On RPG Theory: D

I'm committed to spamming your blog roll. Hopefully these are somewhat entertaining. Now to do more writing no one will read due to noise overload!

Today's RPG Theory blog is about the letter D! Brought to you by the number spinach!

Death Spiral: Any mechanic with positive feed back. This is actually a pretty useful term. Usually it identifies something that sucks for either the players or the GM. Traditionally it's every time you get hit, you get worse at combat, leading to ineffective players. D&D nicely sidesteps the whole issue. On the other hand, few things are more enjoyable then saying "Lie there and bleed, ahahahahaha!"

Deprotagonize: A bit of useless noise, otherwise known as being a dick to a player. If you're all there to have fun, why shouldn't Bob get to have a bit of presence as a protagonist? You didn't invite him over to be set dressing.

Drama, Karma, Fortune: This is another instance of the words confusing the concept. These refer to resolution mechanics, where drama is when you pick what makes the "best" story, Karma when you resolve things using character abilities and challenge levels, and fortune when you use the dice. Not only is it best if you, you know, actually say the above things - there are few systems anywhere where the mechanics are as divided as this, usually more than one is a factor. Also: All are nearly involved in any game you probably are playing.

Diceless Play: Oh, man Amber is F&*k-win! This means no randomness, but that doesn't mean it isn't a game.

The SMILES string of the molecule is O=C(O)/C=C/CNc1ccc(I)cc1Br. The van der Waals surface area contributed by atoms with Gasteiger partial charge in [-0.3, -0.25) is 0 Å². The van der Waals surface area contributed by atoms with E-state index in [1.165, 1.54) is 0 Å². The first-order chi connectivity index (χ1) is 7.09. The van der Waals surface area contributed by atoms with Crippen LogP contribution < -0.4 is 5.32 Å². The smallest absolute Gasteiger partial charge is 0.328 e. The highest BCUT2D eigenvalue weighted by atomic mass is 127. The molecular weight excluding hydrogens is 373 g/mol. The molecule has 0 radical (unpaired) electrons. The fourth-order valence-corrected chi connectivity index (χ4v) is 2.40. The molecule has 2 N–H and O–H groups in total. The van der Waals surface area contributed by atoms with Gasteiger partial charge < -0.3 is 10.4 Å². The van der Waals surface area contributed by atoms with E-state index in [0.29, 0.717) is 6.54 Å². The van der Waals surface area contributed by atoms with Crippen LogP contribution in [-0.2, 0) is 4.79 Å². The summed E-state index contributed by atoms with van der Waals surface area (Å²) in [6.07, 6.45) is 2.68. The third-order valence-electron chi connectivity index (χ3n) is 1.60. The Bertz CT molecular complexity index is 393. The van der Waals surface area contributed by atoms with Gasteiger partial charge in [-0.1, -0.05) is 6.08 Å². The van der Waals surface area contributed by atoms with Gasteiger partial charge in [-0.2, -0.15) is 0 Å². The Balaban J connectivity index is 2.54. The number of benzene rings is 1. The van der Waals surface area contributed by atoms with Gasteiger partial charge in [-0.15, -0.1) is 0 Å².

Diegesis: This is an actual word, but it's easier just to say 'the fictional reality portrayed by the game'. In other news, I believe this is a real place.

Director Stance: This is about the way you're running your PC. Director stance is where you take into account meta-game concerns (such as it's almost 10pm) and use them to drive player actions (so we leave the dungeon). Too often, it's where Larry has a crush on Shelia and decides to hit on her in character.

Dramatism: Meaningless words are confusing, no?

At first, I thought using a word like this to describe a type of play was a functional tool, but then I realized that a game like chess creates a satisfying story without setting out to do so at all. Stuff happens and we put it together in a form that makes sense later. That's cool. How's that different from Narrativism?


They apparently stopped using this word after it came to mean, let's sit down and listen to storytime from the DM. They found it problematic. The same issue will arise when we reach the letter N.

The Dream: The little catchphrase for the game style of 'simulationism' which is about 'exploration'. Both of these are poorly defined, if they can be defined at all. The catchphrase is intended to give a characterization of the player type, but I wouldn't call "The Dream" anything related to what I enjoy when I engage in what they call 'simulationist' play. (Which, near as I understand it has to do with rolling on tables)

Drift: When a game moves from one mode to another by literally changing the rules in play. Unsurprisingly this happens quite a bit ("We take our time and climb the mountain" is explicitly different then making a 'climb check' in combat.)

Dysfunction: And the core problem with Edwards GNS theory - his claim that most role-playing is not fun, or that most role-players are not having fun. I have not found this to be the case, so I wonder why he can state that it is? In fact, I believe it is the opposite.
A quote from Ron: "I have met dozens, perhaps over a hundred, very experienced role-players with this profile: a limited repertoire of games behind him and extremely defensive and turtle-like play tactics. Ask for a character background, and he resists, or if he gives you one, he never makes use of it or responds to cues about it. Ask for actions - he hunkers down and does nothing unless there's a totally unambiguous lead to follow or a foe to fight. His universal responses include 'My guy doesn't want to,' and, 'I say nothing.'"